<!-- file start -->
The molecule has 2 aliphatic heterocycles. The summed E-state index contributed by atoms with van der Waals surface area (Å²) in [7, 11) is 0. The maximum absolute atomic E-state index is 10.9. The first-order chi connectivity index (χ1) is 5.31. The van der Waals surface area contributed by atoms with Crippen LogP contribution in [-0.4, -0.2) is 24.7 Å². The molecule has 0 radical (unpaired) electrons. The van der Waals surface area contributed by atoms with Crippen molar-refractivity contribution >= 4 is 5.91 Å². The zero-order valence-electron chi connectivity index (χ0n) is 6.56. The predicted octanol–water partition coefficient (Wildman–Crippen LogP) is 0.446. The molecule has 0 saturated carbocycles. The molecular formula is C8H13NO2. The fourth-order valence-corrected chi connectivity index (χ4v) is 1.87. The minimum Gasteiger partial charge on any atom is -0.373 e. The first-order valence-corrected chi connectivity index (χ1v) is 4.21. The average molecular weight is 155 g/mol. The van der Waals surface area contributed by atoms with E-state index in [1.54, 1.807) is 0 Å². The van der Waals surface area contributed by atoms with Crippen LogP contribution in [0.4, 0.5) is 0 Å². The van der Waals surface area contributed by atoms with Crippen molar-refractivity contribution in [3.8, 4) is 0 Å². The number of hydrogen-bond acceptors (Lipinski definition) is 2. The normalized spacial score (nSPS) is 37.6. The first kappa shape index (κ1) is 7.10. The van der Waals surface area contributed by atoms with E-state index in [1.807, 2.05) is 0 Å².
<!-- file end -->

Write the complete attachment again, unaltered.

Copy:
The molecule has 2 aliphatic heterocycles. The summed E-state index contributed by atoms with van der Waals surface area (Å²) in [7, 11) is 0. The maximum absolute atomic E-state index is 10.9. The first-order chi connectivity index (χ1) is 5.31. The van der Waals surface area contributed by atoms with Crippen LogP contribution in [-0.4, -0.2) is 24.7 Å². The molecule has 0 radical (unpaired) electrons. The van der Waals surface area contributed by atoms with Crippen molar-refractivity contribution >= 4 is 5.91 Å². The zero-order valence-electron chi connectivity index (χ0n) is 6.56. The predicted octanol–water partition coefficient (Wildman–Crippen LogP) is 0.446. The molecule has 0 saturated carbocycles. The molecular formula is C8H13NO2. The fourth-order valence-corrected chi connectivity index (χ4v) is 1.87. The minimum Gasteiger partial charge on any atom is -0.373 e. The first-order valence-corrected chi connectivity index (χ1v) is 4.21. The average molecular weight is 155 g/mol. The van der Waals surface area contributed by atoms with E-state index in [1.54, 1.807) is 0 Å². The van der Waals surface area contributed by atoms with Crippen LogP contribution in [0.4, 0.5) is 0 Å². The van der Waals surface area contributed by atoms with Crippen molar-refractivity contribution in [3.8, 4) is 0 Å². The number of hydrogen-bond acceptors (Lipinski definition) is 2. The normalized spacial score (nSPS) is 37.6. The first kappa shape index (κ1) is 7.10. The van der Waals surface area contributed by atoms with E-state index in [1.807, 2.05) is 0 Å².